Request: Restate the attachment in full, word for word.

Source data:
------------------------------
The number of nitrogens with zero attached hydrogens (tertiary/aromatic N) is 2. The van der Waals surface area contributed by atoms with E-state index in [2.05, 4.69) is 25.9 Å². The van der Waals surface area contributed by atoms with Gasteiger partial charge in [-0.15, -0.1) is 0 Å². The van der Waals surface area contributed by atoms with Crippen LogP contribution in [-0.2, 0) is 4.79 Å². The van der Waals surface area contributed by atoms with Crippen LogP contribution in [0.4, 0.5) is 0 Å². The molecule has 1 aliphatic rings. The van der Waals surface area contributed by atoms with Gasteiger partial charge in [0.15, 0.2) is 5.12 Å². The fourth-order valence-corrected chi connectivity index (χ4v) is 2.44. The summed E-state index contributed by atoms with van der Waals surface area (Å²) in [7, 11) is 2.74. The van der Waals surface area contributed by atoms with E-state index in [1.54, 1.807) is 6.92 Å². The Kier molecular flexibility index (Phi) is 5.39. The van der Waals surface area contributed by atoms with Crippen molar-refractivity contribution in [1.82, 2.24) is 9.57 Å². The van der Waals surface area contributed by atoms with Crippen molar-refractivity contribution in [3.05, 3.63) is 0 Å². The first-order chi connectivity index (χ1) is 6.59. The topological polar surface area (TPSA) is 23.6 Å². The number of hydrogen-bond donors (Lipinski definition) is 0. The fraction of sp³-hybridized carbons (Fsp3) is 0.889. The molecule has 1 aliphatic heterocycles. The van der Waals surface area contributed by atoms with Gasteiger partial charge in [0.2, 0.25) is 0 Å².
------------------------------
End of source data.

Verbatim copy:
The number of nitrogens with zero attached hydrogens (tertiary/aromatic N) is 2. The van der Waals surface area contributed by atoms with E-state index in [2.05, 4.69) is 25.9 Å². The van der Waals surface area contributed by atoms with Gasteiger partial charge in [-0.15, -0.1) is 0 Å². The van der Waals surface area contributed by atoms with Crippen LogP contribution in [-0.2, 0) is 4.79 Å². The van der Waals surface area contributed by atoms with Crippen LogP contribution in [0.4, 0.5) is 0 Å². The molecule has 1 aliphatic rings. The van der Waals surface area contributed by atoms with Gasteiger partial charge in [0.15, 0.2) is 5.12 Å². The fourth-order valence-corrected chi connectivity index (χ4v) is 2.44. The summed E-state index contributed by atoms with van der Waals surface area (Å²) in [7, 11) is 2.74. The van der Waals surface area contributed by atoms with E-state index in [1.54, 1.807) is 6.92 Å². The Kier molecular flexibility index (Phi) is 5.39. The van der Waals surface area contributed by atoms with Crippen molar-refractivity contribution in [1.82, 2.24) is 9.57 Å². The van der Waals surface area contributed by atoms with Crippen molar-refractivity contribution in [3.05, 3.63) is 0 Å². The first-order chi connectivity index (χ1) is 6.59. The topological polar surface area (TPSA) is 23.6 Å². The number of hydrogen-bond donors (Lipinski definition) is 0. The fraction of sp³-hybridized carbons (Fsp3) is 0.889. The molecule has 1 aliphatic heterocycles. The van der Waals surface area contributed by atoms with Gasteiger partial charge in [0.2, 0.25) is 0 Å².